It was good weather for May. People were lying in the park, wearing short-sleeved tops against all odds and calling it summer. You walk outside with a jacket out of habit and regret it twenty minutes later. You’ll sunbathe but you won’t wear sun cream because somehow it feels like the sun can’t hurt you. If you’re so inclined, you start thinking those romantic springtime thoughts, where you wonder what summer might be like and whether you will be happy because happiness seems a right when so many people are smiling in front of you.Read more.
That couldn’t be my father on the phone. Forty years had gone by without a single card or message from him, and for all I knew he was dead. No, my elderly neighbor was teasing me.
“Pete dear, I’ve got a client on the other line,” I said.
“Mary Edwina, please listen.”
I listened. Pete could not have known my horrid middle name.
“I’m Edward Keller. I’m your father.”
“Hold on,” I said. “I’ll be right back.”
It was Friday in Madrid. Hot. Humid. Noisy. The streets of the Centro were crowded with tourists foreign and domestic. By eleven A.M. it was almost impossible to move through the Prado for the crowds. Tour guides drilled pathways through the mobs with their colored pennants. Echoing off the marble walls and high ceilings, the din was as loud as the inside of a railway station at rush hour. The air dripped with garlic and stale breath.Read more.
From this distance, he’s not easy to see. Not with the naked eye. He’s old. I know that’s true. How old, I don’t know. He sits there on a beat-up couch on the porch, a big porch that wraps around part of the house and has screens on the sides to keep the bugs out. But it can’t do that too well if it’s just on the sides. I see him use his hand to swat away the eye gnats. They can be irritating late on a warm desert evening.Read more.
At times it seems that just when life seems to be going your way, every little thing you could possibly imagine goes wrong. Everything you take for granted comes into view. The simple mornings, the perfect nights, the sleepy smiles, the warm dinners, the last hug you gave someone, the last words you said to another becomes permanent, fossilized in their memory, trapped in the coffin we call a body.Read more.
Amanda, our hospice nurse, answered the door when I rang the doorbell, showed me where to leave my shoes and escorted me into the den, where I found Faiz’s mother, Haima, sitting on the floor. Haima apologized that the air conditioner was out again, for the second time in a week. Within minutes, my slacks and blouse stuck to my skin, and the air in the den felt heavy despite a frantic fan and the open window in the breakfast room.Read more.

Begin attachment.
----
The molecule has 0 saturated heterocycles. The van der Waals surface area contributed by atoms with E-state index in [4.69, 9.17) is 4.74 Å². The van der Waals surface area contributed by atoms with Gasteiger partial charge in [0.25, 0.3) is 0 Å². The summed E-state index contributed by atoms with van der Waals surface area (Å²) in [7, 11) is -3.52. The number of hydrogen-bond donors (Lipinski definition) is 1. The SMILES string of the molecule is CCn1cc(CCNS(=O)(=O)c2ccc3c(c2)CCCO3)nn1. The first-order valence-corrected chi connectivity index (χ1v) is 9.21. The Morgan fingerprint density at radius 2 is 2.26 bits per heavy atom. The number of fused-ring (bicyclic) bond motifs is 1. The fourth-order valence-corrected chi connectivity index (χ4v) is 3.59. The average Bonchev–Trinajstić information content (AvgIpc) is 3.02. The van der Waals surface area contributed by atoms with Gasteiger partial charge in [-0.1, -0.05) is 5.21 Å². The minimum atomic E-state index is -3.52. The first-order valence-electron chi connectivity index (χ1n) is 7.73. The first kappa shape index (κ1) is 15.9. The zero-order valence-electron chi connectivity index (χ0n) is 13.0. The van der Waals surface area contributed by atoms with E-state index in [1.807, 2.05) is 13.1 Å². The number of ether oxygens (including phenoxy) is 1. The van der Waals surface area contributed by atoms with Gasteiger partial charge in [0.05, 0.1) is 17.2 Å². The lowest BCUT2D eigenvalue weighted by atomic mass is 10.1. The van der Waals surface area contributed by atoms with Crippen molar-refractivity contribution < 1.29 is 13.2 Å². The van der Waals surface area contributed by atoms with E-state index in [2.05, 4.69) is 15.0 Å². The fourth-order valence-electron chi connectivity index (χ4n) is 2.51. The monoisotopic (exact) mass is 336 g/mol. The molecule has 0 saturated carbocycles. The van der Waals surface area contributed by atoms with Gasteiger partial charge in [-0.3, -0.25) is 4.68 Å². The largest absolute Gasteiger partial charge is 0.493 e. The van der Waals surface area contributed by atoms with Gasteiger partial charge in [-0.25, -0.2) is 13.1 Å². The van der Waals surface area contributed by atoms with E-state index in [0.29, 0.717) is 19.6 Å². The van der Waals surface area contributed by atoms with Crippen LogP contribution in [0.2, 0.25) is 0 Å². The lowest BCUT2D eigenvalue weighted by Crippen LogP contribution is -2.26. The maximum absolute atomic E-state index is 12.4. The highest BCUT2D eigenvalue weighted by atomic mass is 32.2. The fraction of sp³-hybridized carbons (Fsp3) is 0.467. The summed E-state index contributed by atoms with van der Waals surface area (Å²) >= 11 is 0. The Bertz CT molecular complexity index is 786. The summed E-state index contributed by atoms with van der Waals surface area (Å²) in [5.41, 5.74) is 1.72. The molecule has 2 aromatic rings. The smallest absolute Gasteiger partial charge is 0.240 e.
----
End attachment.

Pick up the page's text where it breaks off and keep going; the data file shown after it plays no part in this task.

When Rómulo and Julissa met at the Salsodromo, not knowing that was the moment when the past and the future were forever riven asunder, they both blatantly lied to each other, knowing there was nothing else to do. Each of them had an inadmissible secret. Rómulo could not tell Julissa he was a lieutenant in the Peruvian military. The Shining Path had “a thousand eyes and ears,” and if he disclosed he was a soldier, his life would be in mortal danger.Read more.
My students are working their way through The Rime of the Ancient Mariner when the superintendent’s voice crackles over the loudspeaker. “Excuse me teachers and students. We will now conduct a hard lockdown drill. Hard lockdown.” My class responds immediately, leaving their desks and joining me in the corner furthest from the room’s single entrance. Cody flicks the light switch off, and all sink to the floor.Read more.
Chase Richard Pitt–my first love–came back into my life at 3:57 p.m. on a Friday afternoon in October. Well, technically he walked into Paris Café, my modest thrift-store-decorated establishment, asking if he could get a bottle of water and a slice of quiche to go. I know the exact time because I close my café every day at four, and I was just heading toward the door.Read more.
This was not how Senator William Sharon had intended to spend his retirement. Having amassed his fortune, failed to obtain re-election, and outlived his wife, Sharon had dreamed of living off the interest, tossing aside the newspapers once he tired of politics, and paying for discreet liaisons who could be trusted to dispose of themselves once they were no longer needed. It had come as an unpleasant surprise that the tides of business were ever-changing and unpredictable…Read more.